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OPO is a co-working center for digital Startups located in the “Old Post Office” building on Main Street St. Charles. The 10,000 square foot facility provides regional startups with affordable workspace and access to mentors, potential investors, programming, educational resources and a community of local entrepreneurs
Missouri is unique in supporting ESOs (entrepreneurial support organizations) at the state level. As director of OPO Startups, I just turned in our metrics for the year to the Missouri Technology Corporation (MTC)—and we have a lot to be happy about.
Here’s what we have achieved, collectively, in the last 12 months:
- OPO members have a $12M annual payroll.
- OPO members have received more than $10M in private investment.
- OPO members have created more than 60 fulltime jobs.
I couldn’t be prouder of what our entrepreneurs, funders, and supporters have accomplished at OPO. More than three years ago, Randy Schilling, a successful local entrepreneur, purchased the old post office on Main Street in St. Charles with a dream of turning his hometown into a hub for hi-tech, high-potential startups. Our accomplishments over the past year show that together, our community has worked hard and made his vision a reality.
In fact, we’ve been so successful that other communities like Helena, Montana, and Albuquerque, New Mexico, have invited us to share the strategy behind OPO Startups.
The full strategy would take far more than just one article to explain, but here are the three most important things we did to achieve our results.
When it Comes to Membership, We Focused on Curation, Synergy, and Complementary Companies and Industries
Strong coworking environments have a defined vision for the type of members and industries they want to attract. That curation strategy could focus on female entrepreneurs or early-stage ventures, or require specific levels of investment. A specific target market for a coworking space doesn’t matter, so long as you have one.
It’s important to note that a focused membership strategy isn’t about trying to exclude specific startups or groups of people. Coworking is replacing the 19th- and 20th-century idea of exclusive, male-dominated spaces like golf courses and country clubs with inclusive environments that allow varying types of entrepreneurs to prosper.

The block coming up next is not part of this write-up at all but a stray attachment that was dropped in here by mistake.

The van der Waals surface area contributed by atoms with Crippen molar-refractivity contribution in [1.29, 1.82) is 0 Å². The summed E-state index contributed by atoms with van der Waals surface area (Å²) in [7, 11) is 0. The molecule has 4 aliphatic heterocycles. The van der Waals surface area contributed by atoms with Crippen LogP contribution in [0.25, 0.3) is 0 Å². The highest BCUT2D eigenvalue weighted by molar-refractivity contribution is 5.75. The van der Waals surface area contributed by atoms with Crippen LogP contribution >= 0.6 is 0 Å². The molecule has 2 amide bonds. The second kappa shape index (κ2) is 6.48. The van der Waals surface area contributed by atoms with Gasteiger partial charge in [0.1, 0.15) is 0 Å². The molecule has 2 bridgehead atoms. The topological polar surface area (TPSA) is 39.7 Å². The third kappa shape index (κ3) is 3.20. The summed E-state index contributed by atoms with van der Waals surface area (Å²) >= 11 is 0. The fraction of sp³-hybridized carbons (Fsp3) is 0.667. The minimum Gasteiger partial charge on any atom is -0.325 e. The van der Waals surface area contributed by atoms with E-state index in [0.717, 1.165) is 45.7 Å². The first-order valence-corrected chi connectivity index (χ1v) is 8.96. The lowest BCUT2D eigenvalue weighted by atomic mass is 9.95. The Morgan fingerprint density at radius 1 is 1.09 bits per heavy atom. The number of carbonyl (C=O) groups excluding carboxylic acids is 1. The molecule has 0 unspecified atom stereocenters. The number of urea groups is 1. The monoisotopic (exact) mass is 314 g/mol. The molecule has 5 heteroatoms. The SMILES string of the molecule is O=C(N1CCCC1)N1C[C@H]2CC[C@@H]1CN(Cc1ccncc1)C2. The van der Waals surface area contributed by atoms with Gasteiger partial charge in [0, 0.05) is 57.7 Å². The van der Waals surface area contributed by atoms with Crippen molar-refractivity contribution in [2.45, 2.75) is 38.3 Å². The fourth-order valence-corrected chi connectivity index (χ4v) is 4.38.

Curating a membership base helps foster and encourage collaboration over competition. Curated membership also fosters synchronicity. The conversations members have over coffee can range from what parish/daycare/grocery delivery service you are using to the value of local virtual assistants or how to manage a remote development team.
Curating membership allows entrepreneurs with similar focuses to have “serendipitous” conversations that build collaboration and, most important, create opportunities to turn fellow members into clients, customers, or users.
Hire Staff that Thrive on Making Connections for Members
Focused coworking spaces create small-scale industry clusters that diversify a community’s economic-development strategy. That sounds important, and big, and hard to accomplish—and it is hard, especially without the right staff in place.
What sort of staff person makes a coworking space successful?
Someone who is empathetic about how psychologically difficult being an entrepreneur can be, enjoys helping others connect, and actively seeks out opportunities for members to collaborate and do business with one another. If you’re looking for a model, think of the “Connector” from the Malcolm Gladwell book The Tipping Point. Great coworking staff can’t help but make connections between the people who need to know each other, within both the coworking space and the wider community.
A concrete example at OPO Startups is Fusion5, a healthcare startup that chose OPO after a regional and national search for a coworking environment. Fusion5 has the potential to be a multi-billion-dollar company and has grown from six employees in November to more than 50 today. A curated membership strategy and a staff person who thrives on connecting startups and entrepreneurs with each other meant that Fusion5 had multiple designers, marketers, and developers to choose from.
Not only Fusion5’s 50-plus jobs, but also a lot of exciting work for many of our existing members.
Have a Warm, Welcoming Physical Space that Fosters Collaboration
Coworking spaces create a sense of community by bringing together like-minded individuals and providing opportunities to collaborate. These spaces meet the needs of the knowledge-based economy by being desirable, attractive, and comfortable places to work and socialize.
This isn’t (completely) about money. I am incredibly proud of OPO Startups and grateful for the capital Randy Schilling has invested in a beautiful facility, but another example of creating a warm, welcoming coworking environment in a very different facility can be at Medici Media Space. The team behind Medici has done a remarkable job of creating a community that fosters creativity and economic output by providing unique services, including a green room.
The environment and energy within a coworking facility matter more than renovation costs.
Every day entrepreneurs, business owners, and freelancers are working in their basements, at the local coffee shop, or in a library. Creating a space for these innovators to work in and engage with each other diversifies the local economy and builds the fabric of community.
Or, more bluntly, what city (urban, suburban, or rural) wouldn’t want $12M in new jobs and $10M in new investment on their historic Main Street?
If you are interested in learning more, come visit OPO Startups on Main Street, St Charles, and see what a thriving, curated, coworking space looks like. We would be glad to have you, and glad to share what we’ve learned creating one of the most dynamic suburban startup communities in the region—and in the entire country.